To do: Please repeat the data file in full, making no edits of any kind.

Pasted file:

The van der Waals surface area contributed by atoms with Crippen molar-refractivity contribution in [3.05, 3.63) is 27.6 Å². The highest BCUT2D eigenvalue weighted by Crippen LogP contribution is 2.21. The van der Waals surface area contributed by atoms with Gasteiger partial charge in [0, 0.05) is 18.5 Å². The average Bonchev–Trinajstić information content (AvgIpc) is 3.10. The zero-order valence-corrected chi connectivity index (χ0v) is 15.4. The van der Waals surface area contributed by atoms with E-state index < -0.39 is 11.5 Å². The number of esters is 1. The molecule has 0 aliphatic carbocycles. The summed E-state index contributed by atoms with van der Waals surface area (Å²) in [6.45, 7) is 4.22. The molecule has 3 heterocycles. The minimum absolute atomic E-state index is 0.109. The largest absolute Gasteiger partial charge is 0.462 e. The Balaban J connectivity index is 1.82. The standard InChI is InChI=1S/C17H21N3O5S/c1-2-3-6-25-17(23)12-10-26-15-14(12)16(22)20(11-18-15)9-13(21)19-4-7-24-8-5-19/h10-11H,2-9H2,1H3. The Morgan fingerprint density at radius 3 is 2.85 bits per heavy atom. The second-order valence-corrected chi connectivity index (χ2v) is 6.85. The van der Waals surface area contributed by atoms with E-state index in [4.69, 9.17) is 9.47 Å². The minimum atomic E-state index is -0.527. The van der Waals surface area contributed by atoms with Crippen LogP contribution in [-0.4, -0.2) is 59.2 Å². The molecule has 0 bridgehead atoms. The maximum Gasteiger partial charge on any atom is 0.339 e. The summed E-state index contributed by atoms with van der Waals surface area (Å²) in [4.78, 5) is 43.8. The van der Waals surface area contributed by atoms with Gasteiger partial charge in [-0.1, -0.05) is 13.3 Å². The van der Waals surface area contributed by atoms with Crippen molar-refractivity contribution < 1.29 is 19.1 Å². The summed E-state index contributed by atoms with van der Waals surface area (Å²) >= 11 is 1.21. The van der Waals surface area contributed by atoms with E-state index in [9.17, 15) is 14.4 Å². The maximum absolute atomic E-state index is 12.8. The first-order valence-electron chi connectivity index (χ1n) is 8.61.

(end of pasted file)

The van der Waals surface area contributed by atoms with Crippen molar-refractivity contribution in [3.05, 3.63) is 27.6 Å². The highest BCUT2D eigenvalue weighted by Crippen LogP contribution is 2.21. The van der Waals surface area contributed by atoms with Gasteiger partial charge in [0, 0.05) is 18.5 Å². The average Bonchev–Trinajstić information content (AvgIpc) is 3.10. The zero-order valence-corrected chi connectivity index (χ0v) is 15.4. The van der Waals surface area contributed by atoms with E-state index < -0.39 is 11.5 Å². The number of esters is 1. The molecule has 0 aliphatic carbocycles. The summed E-state index contributed by atoms with van der Waals surface area (Å²) in [6.45, 7) is 4.22. The molecule has 3 heterocycles. The minimum absolute atomic E-state index is 0.109. The largest absolute Gasteiger partial charge is 0.462 e. The Balaban J connectivity index is 1.82. The standard InChI is InChI=1S/C17H21N3O5S/c1-2-3-6-25-17(23)12-10-26-15-14(12)16(22)20(11-18-15)9-13(21)19-4-7-24-8-5-19/h10-11H,2-9H2,1H3. The Morgan fingerprint density at radius 3 is 2.85 bits per heavy atom. The second-order valence-corrected chi connectivity index (χ2v) is 6.85. The van der Waals surface area contributed by atoms with E-state index in [4.69, 9.17) is 9.47 Å². The minimum atomic E-state index is -0.527. The van der Waals surface area contributed by atoms with Crippen LogP contribution in [-0.4, -0.2) is 59.2 Å². The molecule has 0 bridgehead atoms. The maximum Gasteiger partial charge on any atom is 0.339 e. The summed E-state index contributed by atoms with van der Waals surface area (Å²) in [4.78, 5) is 43.8. The van der Waals surface area contributed by atoms with Gasteiger partial charge in [-0.1, -0.05) is 13.3 Å². The van der Waals surface area contributed by atoms with Crippen molar-refractivity contribution < 1.29 is 19.1 Å². The summed E-state index contributed by atoms with van der Waals surface area (Å²) >= 11 is 1.21. The van der Waals surface area contributed by atoms with E-state index in [9.17, 15) is 14.4 Å². The maximum absolute atomic E-state index is 12.8. The first-order valence-electron chi connectivity index (χ1n) is 8.61.